5.eightetethe, eighteenth. Mr. Wright prints eightetene, with the remark that ‘this is the reading in which the MSS. seem mostly to agree.’ This is right in substance, but not critically exact. No such word as eightetene appears here in the MSS., which denote the number by an abbreviation, as stated in the footnote. The Hengwrt MS. has xviijthe, and the Old English for eighteenth must have have been eightetethe, the ordinal, not the cardinal number. This form is easily inferred from the numerous examples in which -teenth is represented by -tethe; see feowertethe, fiftethe, &c. in Stratmann’s Old English Dictionary; we find the very form eightetethe in Rob. of Glouc., ed. Wright, 6490; and eighteteothe in St. Swithin, l. 5, as printed in Poems and Lives of Saints, ed. Furnivall, 1858, p. 43. Eighte is of two syllables, from A. S. eahta, cognate with Lat. octo. Eightetethe has four syllables; see A. 3223, and the note.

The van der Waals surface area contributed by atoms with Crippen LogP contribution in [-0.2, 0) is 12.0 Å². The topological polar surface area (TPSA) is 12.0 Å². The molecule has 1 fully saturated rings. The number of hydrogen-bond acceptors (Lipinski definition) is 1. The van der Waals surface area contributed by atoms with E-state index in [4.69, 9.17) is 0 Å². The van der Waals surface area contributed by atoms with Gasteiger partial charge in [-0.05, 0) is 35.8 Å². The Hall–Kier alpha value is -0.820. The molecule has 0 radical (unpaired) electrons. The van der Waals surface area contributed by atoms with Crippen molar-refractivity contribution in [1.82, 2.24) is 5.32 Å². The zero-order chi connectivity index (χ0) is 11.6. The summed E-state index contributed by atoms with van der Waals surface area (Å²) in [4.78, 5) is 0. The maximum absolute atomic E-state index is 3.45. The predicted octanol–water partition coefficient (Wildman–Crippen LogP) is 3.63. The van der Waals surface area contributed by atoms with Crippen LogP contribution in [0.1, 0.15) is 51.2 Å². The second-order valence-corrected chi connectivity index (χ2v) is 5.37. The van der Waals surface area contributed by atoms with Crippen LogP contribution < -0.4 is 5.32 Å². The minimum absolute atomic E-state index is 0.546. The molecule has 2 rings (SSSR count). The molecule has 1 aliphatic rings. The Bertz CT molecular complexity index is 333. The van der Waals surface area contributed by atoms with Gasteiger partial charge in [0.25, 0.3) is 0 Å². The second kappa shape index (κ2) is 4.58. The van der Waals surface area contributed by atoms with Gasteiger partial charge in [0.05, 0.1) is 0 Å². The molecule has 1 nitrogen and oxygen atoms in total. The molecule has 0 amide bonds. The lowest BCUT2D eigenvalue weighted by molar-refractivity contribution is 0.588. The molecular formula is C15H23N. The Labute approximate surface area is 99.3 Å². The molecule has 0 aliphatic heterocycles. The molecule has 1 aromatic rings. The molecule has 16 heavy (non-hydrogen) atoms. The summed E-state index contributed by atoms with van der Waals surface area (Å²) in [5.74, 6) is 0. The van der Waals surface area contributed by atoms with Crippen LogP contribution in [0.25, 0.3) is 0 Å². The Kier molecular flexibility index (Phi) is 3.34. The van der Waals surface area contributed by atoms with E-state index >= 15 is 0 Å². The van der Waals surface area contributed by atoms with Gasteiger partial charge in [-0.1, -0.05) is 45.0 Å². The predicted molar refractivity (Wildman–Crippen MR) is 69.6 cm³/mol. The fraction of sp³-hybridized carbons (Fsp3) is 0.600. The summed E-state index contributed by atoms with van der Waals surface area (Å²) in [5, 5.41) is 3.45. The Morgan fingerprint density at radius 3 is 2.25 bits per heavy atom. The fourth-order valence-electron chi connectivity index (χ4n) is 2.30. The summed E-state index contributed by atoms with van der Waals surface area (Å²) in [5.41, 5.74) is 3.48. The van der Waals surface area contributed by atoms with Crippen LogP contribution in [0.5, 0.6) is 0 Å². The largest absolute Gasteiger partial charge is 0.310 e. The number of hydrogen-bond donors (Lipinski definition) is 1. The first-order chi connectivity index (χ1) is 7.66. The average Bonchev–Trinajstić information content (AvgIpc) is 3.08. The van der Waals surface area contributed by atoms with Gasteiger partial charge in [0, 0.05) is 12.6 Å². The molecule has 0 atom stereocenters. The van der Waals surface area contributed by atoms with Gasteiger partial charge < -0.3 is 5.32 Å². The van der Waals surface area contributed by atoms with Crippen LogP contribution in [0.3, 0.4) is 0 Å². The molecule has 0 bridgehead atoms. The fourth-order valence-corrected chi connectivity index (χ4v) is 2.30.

8.as in lengthe, with respect to its length.
13. The astrolabe which Chaucer gave to his little son Lewis was adapted for the latitude of Oxford. If, as is likely, the poet-astronomer checked his statements in this passage by a reference to it, he would neglect the difference in latitude between Oxford and the Canterbury road. In fact, it is less than a quarter of a degree, and not worth considering in the present case.
14.gan conclude, did conclude, concluded. Gan is often used thus as an auxiliary verb.
15.plighte, plucked; cf. shrighte, shrieked, in Kn. A. 2817.—M.
16.Lordinges, sirs. This form of address is exceedingly common in Early English poetry. Cf. the first line in the Tale of Sir Thopas.
18.seint Iohn. See the Squire’s Tale, F. 596.
19.Leseth, lose ye; note the form of the imperative plural in -eth; cf. l. 37. As ferforth as ye may, as far as lies in your power.
20.wasteth, consumeth; cf. wastour, a wasteful person, in P. Plowm. B. vi. 154.—M. Hl. has passeth, i. e. passes away; several MSS. insert it before wasteth, but it is not required by the metre, since the e in time is here fully sounded; cf. A. S. tīma. Compare—
See also Clerkes Tale, E. 118.
21.what. We now say—what with. It means, ‘partly owing to.’
22.wakinge; strictly, it means watching; but here, in our wakinge = whilst we are awake.
23. Cf. Ovid, Art. Amat. iii. 62–65:—